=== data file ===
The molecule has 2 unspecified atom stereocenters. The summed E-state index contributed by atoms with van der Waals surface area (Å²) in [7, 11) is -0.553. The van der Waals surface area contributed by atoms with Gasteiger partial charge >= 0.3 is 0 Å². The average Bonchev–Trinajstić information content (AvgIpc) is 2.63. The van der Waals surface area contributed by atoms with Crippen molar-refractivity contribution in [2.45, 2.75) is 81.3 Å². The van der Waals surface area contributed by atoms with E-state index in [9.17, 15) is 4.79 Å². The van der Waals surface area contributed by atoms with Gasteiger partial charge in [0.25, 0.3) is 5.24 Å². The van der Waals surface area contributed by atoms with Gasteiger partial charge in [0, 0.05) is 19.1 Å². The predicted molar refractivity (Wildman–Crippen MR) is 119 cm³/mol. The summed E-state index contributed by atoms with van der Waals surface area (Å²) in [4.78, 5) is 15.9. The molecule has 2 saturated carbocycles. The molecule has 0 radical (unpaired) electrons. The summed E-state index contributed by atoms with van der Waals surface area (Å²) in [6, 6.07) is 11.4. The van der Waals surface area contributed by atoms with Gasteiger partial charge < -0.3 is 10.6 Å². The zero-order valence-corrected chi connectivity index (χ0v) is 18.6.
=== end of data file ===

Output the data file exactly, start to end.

The molecule has 2 unspecified atom stereocenters. The summed E-state index contributed by atoms with van der Waals surface area (Å²) in [7, 11) is -0.553. The van der Waals surface area contributed by atoms with Gasteiger partial charge >= 0.3 is 0 Å². The average Bonchev–Trinajstić information content (AvgIpc) is 2.63. The van der Waals surface area contributed by atoms with Crippen molar-refractivity contribution in [2.45, 2.75) is 81.3 Å². The van der Waals surface area contributed by atoms with E-state index in [9.17, 15) is 4.79 Å². The van der Waals surface area contributed by atoms with Gasteiger partial charge in [0.25, 0.3) is 5.24 Å². The van der Waals surface area contributed by atoms with Gasteiger partial charge in [0, 0.05) is 19.1 Å². The predicted molar refractivity (Wildman–Crippen MR) is 119 cm³/mol. The summed E-state index contributed by atoms with van der Waals surface area (Å²) in [4.78, 5) is 15.9. The molecule has 2 saturated carbocycles. The molecule has 0 radical (unpaired) electrons. The summed E-state index contributed by atoms with van der Waals surface area (Å²) in [6, 6.07) is 11.4. The van der Waals surface area contributed by atoms with Gasteiger partial charge < -0.3 is 10.6 Å². The zero-order valence-corrected chi connectivity index (χ0v) is 18.6.